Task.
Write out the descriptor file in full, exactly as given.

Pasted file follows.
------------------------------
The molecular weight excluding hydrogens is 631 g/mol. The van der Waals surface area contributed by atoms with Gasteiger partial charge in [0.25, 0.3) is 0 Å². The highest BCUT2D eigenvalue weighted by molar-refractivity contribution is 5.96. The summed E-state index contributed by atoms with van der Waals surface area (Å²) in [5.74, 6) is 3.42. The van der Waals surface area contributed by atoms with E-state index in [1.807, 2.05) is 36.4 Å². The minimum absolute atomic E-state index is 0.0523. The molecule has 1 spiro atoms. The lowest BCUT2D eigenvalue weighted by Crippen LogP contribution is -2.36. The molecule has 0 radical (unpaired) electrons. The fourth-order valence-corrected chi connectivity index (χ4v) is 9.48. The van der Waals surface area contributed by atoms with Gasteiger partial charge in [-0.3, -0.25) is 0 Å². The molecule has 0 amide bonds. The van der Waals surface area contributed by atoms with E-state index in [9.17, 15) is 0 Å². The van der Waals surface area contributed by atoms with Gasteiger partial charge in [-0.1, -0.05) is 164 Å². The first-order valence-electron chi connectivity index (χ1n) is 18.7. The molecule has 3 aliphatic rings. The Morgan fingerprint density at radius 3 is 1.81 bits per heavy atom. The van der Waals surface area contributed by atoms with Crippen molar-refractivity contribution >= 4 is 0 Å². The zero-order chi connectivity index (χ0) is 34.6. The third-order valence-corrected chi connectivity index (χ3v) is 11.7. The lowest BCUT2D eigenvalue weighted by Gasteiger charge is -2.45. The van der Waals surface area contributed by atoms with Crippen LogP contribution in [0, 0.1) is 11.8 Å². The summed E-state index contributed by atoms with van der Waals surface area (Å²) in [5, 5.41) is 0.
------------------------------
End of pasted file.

The molecular weight excluding hydrogens is 631 g/mol. The van der Waals surface area contributed by atoms with Gasteiger partial charge in [0.25, 0.3) is 0 Å². The highest BCUT2D eigenvalue weighted by molar-refractivity contribution is 5.96. The summed E-state index contributed by atoms with van der Waals surface area (Å²) in [5.74, 6) is 3.42. The van der Waals surface area contributed by atoms with E-state index in [1.807, 2.05) is 36.4 Å². The minimum absolute atomic E-state index is 0.0523. The molecule has 1 spiro atoms. The lowest BCUT2D eigenvalue weighted by Crippen LogP contribution is -2.36. The molecule has 0 radical (unpaired) electrons. The fourth-order valence-corrected chi connectivity index (χ4v) is 9.48. The van der Waals surface area contributed by atoms with Gasteiger partial charge in [-0.3, -0.25) is 0 Å². The molecule has 0 amide bonds. The van der Waals surface area contributed by atoms with E-state index in [9.17, 15) is 0 Å². The van der Waals surface area contributed by atoms with Gasteiger partial charge in [-0.1, -0.05) is 164 Å². The first-order valence-electron chi connectivity index (χ1n) is 18.7. The molecule has 3 aliphatic rings. The Morgan fingerprint density at radius 3 is 1.81 bits per heavy atom. The van der Waals surface area contributed by atoms with Crippen molar-refractivity contribution >= 4 is 0 Å². The zero-order chi connectivity index (χ0) is 34.6. The third-order valence-corrected chi connectivity index (χ3v) is 11.7. The lowest BCUT2D eigenvalue weighted by Gasteiger charge is -2.45. The van der Waals surface area contributed by atoms with Crippen LogP contribution in [0, 0.1) is 11.8 Å². The summed E-state index contributed by atoms with van der Waals surface area (Å²) in [5, 5.41) is 0.